English selectors may make up for their surrender of Twose to New Zealand by having a good, hard look at Gavin Hamilton who shone out in his games for Scotland. He also plays for Yorkshire and is, in fact, qualified for England if anyone cares to keep an eye on him.

But what of those who were seen to fail in the tournament - the team captains held responsible for returning in less than glory? Arjuna Ranatunga has already been fired by Sri Lanka. Alec Stewart of England is to be replaced by his vice-captain, Nasser Hussain. Wasim Akram's fate on his return to Pakistan is not yet known but a victory in the final might have relieved the pressure on him and others in awaiting high court judgments due soon on allegations of bribery, betting and match-fixing.

Prize for the biggest blooper in the tourney goes, almost without dissent, to poor Herschelle Gibbs of South Africa who is held culpable for his side's loss to Australia in the last "Super Six" match. He appeared to have caught Steve Waugh when he was 56 but then tried to throw the ball up in a gesture of accomplishment before he had it fully under control. It fell to the ground and Waugh survived to make 120 not out. Gibbs's goof sends a message, to all modern cricketers who play to the camera and crowd - "Don't show off too much".

Lesser blooper awards must go:

(1) to the official who introduced a scoring system about run rates which required a first class honours degree in pure mathematics and/or computer science to comprehend.

(2) to those who approved the use of heavily-lacquared white balls which quickly got so dirty that they had to be replaced regularly.

(3) to umpires who stuck so rigidly to loosely written rules that no fewer than 980 wides were called during the competition.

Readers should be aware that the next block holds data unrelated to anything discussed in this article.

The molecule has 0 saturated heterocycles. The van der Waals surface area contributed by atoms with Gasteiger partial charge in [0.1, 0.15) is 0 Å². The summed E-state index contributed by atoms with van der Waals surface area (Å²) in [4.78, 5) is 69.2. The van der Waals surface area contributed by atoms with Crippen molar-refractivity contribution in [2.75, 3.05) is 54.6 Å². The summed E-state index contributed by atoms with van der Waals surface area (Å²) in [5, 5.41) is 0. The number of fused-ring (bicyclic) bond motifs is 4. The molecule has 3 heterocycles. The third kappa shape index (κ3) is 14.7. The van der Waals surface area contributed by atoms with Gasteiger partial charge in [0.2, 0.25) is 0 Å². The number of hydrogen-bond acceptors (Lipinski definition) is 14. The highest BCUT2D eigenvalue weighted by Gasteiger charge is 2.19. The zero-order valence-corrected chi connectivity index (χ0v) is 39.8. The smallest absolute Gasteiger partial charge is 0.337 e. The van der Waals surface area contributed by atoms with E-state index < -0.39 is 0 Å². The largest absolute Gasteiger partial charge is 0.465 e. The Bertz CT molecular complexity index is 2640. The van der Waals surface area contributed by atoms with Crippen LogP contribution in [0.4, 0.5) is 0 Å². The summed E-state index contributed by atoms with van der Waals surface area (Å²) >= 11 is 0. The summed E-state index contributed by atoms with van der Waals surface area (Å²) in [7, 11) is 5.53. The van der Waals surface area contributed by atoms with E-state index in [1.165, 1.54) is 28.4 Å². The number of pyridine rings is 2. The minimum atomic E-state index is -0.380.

(4) to the marketing men who made so little effort to publicise copies of the tournament anthem - "All over the World" - that only 150 copies were sold before they were withdrawn from sale.

One final note from me on the World Cup. To those who now hail "One day" or "limited-overs" or "Pyjama Game" cricket (call it what you will) as the death knell of the traditional game, please remember that only four out of the 41 matches offered exciting finishes.

Adrian Porter spent a working lifetime as a foreign correspondent for the BBC and other news organisations in various parts of the world. As a cricket fanatic, he managed to find time to play the game in such unlikely places as Bangkok, Buenos Aires, Singapore and New York. His latest venture was to help establish a cricket team in Strasbourg and looks forward to a team from France playing in the World Cup.

Photos in this series courtesy The Book of British Sporting Heroes, compiled by James Huntingdon-Whiteley, published to accompany the exhibition, British Sporting Heroes, held at the National Portrait Gallery, London, from 16 October 1998 to 24 January 1999, and available at the National Portrait Gallery, St Martin's Place, London WC2H 0HE

Read Adrian Porter's weekly articles on the Cricket World Cup

Opening article: Domination is the Name of the Game
Results of 1st Week: A Commonwealth Row and High Tech Foul Up Cricketing Traditions
Results of 2nd Week: Umpires Upset Bookmakers With Excessive Wide Balls
Results of 3rd week: Zimbabwe and Bangladesh topple giants to make "Super Six" round
First week of the "Super Six" Pakistan and South Africa in arm-pumping finish
Second week of the "Super Six"Australia snatches victory from South Africa